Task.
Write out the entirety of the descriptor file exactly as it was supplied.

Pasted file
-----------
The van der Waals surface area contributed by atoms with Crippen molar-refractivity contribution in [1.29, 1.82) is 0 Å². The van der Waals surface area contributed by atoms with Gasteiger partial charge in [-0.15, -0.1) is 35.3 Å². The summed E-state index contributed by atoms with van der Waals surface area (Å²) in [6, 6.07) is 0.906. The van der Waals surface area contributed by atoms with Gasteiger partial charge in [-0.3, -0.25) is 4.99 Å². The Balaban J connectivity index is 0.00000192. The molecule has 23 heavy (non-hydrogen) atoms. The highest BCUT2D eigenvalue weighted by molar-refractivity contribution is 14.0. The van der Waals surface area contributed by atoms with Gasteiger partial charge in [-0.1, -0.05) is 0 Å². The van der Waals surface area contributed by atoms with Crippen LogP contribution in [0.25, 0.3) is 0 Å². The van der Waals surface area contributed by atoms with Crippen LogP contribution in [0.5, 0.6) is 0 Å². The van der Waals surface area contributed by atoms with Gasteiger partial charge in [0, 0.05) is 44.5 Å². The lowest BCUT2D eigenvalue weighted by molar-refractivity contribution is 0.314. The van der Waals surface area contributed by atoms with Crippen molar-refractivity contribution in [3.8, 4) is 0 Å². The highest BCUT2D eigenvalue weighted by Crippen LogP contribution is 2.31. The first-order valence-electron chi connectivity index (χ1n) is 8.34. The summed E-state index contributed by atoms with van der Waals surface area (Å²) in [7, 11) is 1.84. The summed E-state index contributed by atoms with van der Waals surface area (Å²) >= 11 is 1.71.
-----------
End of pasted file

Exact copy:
The van der Waals surface area contributed by atoms with Crippen molar-refractivity contribution in [1.29, 1.82) is 0 Å². The van der Waals surface area contributed by atoms with Gasteiger partial charge in [-0.15, -0.1) is 35.3 Å². The summed E-state index contributed by atoms with van der Waals surface area (Å²) in [6, 6.07) is 0.906. The van der Waals surface area contributed by atoms with Gasteiger partial charge in [-0.3, -0.25) is 4.99 Å². The Balaban J connectivity index is 0.00000192. The molecule has 23 heavy (non-hydrogen) atoms. The highest BCUT2D eigenvalue weighted by molar-refractivity contribution is 14.0. The van der Waals surface area contributed by atoms with Gasteiger partial charge in [-0.1, -0.05) is 0 Å². The van der Waals surface area contributed by atoms with Crippen LogP contribution in [0.25, 0.3) is 0 Å². The van der Waals surface area contributed by atoms with Crippen LogP contribution in [0.5, 0.6) is 0 Å². The van der Waals surface area contributed by atoms with Gasteiger partial charge in [0, 0.05) is 44.5 Å². The lowest BCUT2D eigenvalue weighted by molar-refractivity contribution is 0.314. The van der Waals surface area contributed by atoms with Crippen molar-refractivity contribution in [3.8, 4) is 0 Å². The highest BCUT2D eigenvalue weighted by Crippen LogP contribution is 2.31. The first-order valence-electron chi connectivity index (χ1n) is 8.34. The summed E-state index contributed by atoms with van der Waals surface area (Å²) in [7, 11) is 1.84. The summed E-state index contributed by atoms with van der Waals surface area (Å²) >= 11 is 1.71.